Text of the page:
Retail country in focus: Germany

Germany is the European country British retailers want to crack. With western Europe's largest population and the strongest economy, it is an attractive stepping stone into Europe – especially for UK eCommerce players.

Zalando is Germany's eCommerce success story. The seven-year-old e-tailer is now active in 50 countries and boasts €3 billion in annual revenue and 16 million customers, while being one of the biggest employers in Berlin with a 9,000-strong workforce. Late last year, the company floated on the German Stock Exchange in one of the biggest technology IPOs in decades.

Germany's eCommerce penetration is accelerating at a greater rate than the UK, leading a number of British retailers wanting a piece of the pie. Asos is one of them, which is even is planning on introducing a Barnsley-style warehouse in Germany, which will be able to handle up to 20 million units of stock and next-day delivery up to midnight.

Notonthehighstreet and also launched German websites in September 2014, and the most recent financials for look strong, with revenues increasing and predictions in December of annualised revenue of €77 million.

Meanwhile, Joules, which sells online in the US and Germany is planning for further growth in both regions, and Hobbs launched physically in Germany via concession partnerships in a number of department stores.

There are also significant eCommerce vendors with links to the region, German entrepreneur, Stephan Schambach, founded Demandware in 2004, while German exhibitors at this year's RBTE included PoS giant Wincor Nixdorf, as well as Webtrekk.

Retail technology show, Eurocis, also takes place in Dusseldorf, and following Brexit, Berlin is trying to lure UK tech start-ups to the German capital which boasts an already thriving start-up scene, thanks to the affordability of the city.

German eCommerce is a mature market, and WNDirect's UK MD, Jonathan Matchett, says it is Germany's mail order heritage which has ensured customers embrace eCommerce and digital, with €63.4 billion coming from German eCommerce in 2013 alone.

An online-savvy consumer

Research from B2C Europe states 70% of German consumers purchase a physical product online at least one a month – making them the most frequent eCommerce shoppers in Europe, who spend 10% more online than their neighbours.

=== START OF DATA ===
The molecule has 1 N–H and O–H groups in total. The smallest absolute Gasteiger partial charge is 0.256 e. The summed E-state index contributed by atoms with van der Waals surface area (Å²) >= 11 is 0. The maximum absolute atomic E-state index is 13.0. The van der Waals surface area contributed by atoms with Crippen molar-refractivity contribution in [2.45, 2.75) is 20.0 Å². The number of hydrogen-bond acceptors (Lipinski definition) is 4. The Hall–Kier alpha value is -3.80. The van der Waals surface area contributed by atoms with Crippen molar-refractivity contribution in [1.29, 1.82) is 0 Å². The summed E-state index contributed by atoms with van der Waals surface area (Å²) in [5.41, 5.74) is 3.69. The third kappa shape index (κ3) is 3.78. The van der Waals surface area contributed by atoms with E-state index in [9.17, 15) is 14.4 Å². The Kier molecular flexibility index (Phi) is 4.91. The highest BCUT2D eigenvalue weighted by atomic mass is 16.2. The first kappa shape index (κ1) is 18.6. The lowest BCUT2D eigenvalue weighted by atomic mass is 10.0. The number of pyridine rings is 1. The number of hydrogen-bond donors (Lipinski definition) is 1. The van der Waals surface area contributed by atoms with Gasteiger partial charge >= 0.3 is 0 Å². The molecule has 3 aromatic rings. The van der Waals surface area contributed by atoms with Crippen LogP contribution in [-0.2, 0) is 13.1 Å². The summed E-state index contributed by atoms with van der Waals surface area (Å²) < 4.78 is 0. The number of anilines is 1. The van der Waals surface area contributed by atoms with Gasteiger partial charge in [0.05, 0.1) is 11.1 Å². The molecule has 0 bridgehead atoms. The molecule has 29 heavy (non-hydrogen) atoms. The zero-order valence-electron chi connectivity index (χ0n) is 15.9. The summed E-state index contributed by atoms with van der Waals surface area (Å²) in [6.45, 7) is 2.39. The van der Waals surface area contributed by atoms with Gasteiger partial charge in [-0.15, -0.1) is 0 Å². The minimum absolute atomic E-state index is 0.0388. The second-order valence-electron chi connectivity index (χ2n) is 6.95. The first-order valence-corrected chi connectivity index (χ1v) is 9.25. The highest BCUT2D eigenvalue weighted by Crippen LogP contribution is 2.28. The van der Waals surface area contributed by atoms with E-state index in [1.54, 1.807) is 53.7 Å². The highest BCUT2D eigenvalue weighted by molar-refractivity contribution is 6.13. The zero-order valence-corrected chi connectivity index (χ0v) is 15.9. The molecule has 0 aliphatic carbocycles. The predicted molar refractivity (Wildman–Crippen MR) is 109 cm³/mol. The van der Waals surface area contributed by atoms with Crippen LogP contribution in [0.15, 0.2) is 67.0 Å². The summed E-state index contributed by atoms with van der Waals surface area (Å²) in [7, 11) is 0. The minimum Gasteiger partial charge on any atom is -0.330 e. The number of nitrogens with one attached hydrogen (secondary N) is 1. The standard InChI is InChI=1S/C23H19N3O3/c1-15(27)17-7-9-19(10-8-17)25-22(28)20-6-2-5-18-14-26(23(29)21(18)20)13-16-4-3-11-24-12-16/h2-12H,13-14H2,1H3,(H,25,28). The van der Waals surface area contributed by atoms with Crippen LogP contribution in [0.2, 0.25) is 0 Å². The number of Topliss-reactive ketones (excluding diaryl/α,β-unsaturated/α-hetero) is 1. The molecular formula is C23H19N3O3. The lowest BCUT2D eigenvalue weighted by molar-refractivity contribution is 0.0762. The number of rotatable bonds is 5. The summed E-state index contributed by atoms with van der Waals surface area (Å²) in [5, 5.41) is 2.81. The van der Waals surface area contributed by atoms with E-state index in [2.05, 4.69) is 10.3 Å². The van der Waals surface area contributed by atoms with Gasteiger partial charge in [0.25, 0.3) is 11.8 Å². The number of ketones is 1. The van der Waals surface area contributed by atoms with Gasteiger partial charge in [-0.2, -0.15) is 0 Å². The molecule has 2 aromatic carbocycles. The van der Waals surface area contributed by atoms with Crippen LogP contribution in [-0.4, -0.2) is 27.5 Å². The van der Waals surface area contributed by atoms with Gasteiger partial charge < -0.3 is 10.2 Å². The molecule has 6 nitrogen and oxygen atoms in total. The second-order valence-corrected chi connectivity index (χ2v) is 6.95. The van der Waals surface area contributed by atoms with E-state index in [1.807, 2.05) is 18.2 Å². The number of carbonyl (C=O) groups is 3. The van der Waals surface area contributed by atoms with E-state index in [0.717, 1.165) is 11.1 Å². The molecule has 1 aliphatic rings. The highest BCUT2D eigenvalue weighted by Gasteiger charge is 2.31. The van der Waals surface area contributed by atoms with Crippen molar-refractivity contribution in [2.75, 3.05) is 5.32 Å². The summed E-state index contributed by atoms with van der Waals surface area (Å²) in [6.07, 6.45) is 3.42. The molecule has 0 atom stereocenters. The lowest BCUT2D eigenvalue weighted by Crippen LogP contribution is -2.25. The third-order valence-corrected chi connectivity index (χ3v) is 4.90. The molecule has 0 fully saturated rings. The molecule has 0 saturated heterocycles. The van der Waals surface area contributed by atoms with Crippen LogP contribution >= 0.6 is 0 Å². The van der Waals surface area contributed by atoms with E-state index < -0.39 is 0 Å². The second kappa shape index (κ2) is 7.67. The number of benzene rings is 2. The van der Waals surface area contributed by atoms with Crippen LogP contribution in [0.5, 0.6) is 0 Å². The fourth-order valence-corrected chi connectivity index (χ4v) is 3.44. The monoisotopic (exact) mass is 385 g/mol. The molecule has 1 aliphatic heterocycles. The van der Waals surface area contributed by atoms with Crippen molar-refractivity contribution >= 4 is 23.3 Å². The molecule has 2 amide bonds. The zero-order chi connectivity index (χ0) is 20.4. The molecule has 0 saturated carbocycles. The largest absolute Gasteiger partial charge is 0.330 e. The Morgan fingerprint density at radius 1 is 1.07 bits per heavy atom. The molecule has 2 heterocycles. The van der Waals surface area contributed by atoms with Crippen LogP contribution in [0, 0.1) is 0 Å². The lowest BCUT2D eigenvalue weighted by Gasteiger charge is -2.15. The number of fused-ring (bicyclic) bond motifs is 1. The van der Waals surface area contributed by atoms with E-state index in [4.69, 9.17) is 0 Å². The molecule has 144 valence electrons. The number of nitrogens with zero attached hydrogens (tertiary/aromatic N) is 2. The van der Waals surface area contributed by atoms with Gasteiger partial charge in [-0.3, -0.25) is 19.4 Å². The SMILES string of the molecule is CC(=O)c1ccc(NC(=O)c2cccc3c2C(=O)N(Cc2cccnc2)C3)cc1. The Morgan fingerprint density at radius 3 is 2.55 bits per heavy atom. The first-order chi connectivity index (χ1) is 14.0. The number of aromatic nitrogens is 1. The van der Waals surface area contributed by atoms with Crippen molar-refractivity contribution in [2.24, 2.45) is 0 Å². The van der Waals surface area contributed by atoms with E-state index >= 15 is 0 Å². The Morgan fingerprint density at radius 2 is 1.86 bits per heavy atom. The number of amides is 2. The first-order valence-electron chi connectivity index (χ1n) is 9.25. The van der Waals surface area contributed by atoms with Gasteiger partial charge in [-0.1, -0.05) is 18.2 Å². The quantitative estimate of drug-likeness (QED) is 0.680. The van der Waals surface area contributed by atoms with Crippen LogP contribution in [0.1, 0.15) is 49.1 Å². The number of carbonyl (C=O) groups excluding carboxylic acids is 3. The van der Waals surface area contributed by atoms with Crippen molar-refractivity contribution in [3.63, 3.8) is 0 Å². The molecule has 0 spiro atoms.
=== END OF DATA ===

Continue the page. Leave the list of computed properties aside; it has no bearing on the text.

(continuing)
German shoppers tend to shop on Amazon and eBay, as well as Zalando and Otto, which combined see over 16 million unique visitors every month.

The research discovered that Germans are also the least likely to abandon an online shopping basket – with over a third never having abandoned an online shopping basket. This suggests German consumers are more likely to research the product price, product information and the retailer's return policies when making a purchase than other European consumers. Also, German retailers are meeting the needs of their shoppers, such as providing clear and detailed product pages, as well as transparent prices and information on delivery and returns.

Meanwhile, 77% of German shoppers expect online orders to arrive between 3-5 days, while they also have the highest return rates in Europe and expect free returns as a standard service.

Matchett adds: "There are significant cultural differences, high returns being at the top of the list, which must be taken into account by retailers if they are to succeed in the region. Germany has one of the highest product return rates with estimates putting the figure at around 50%. This isn’t because Germans are necessarily more difficult to please, although they are well-known for their insistence on quality, but because of the strict regulations which protect consumers rights as well as consumer behaviour; so they tend to order multiple colour and size options with the confidence that they can return the unwanted items."

And it is not the millennials driving this growth, WNDirect research claims silver surfers in the region are growing steadily. "It is the over-55s, who lived through a divided Germany and have more disposable income, that in Germany are evidencing a willingness to spend it online," explain Matchett. "With nearly €1,300 worth of goods per person being purchased online by Germans, the 45-64 year old segment has experienced steady growth through 2012 and the over 55 market in particular is being targeted for its purchasing power."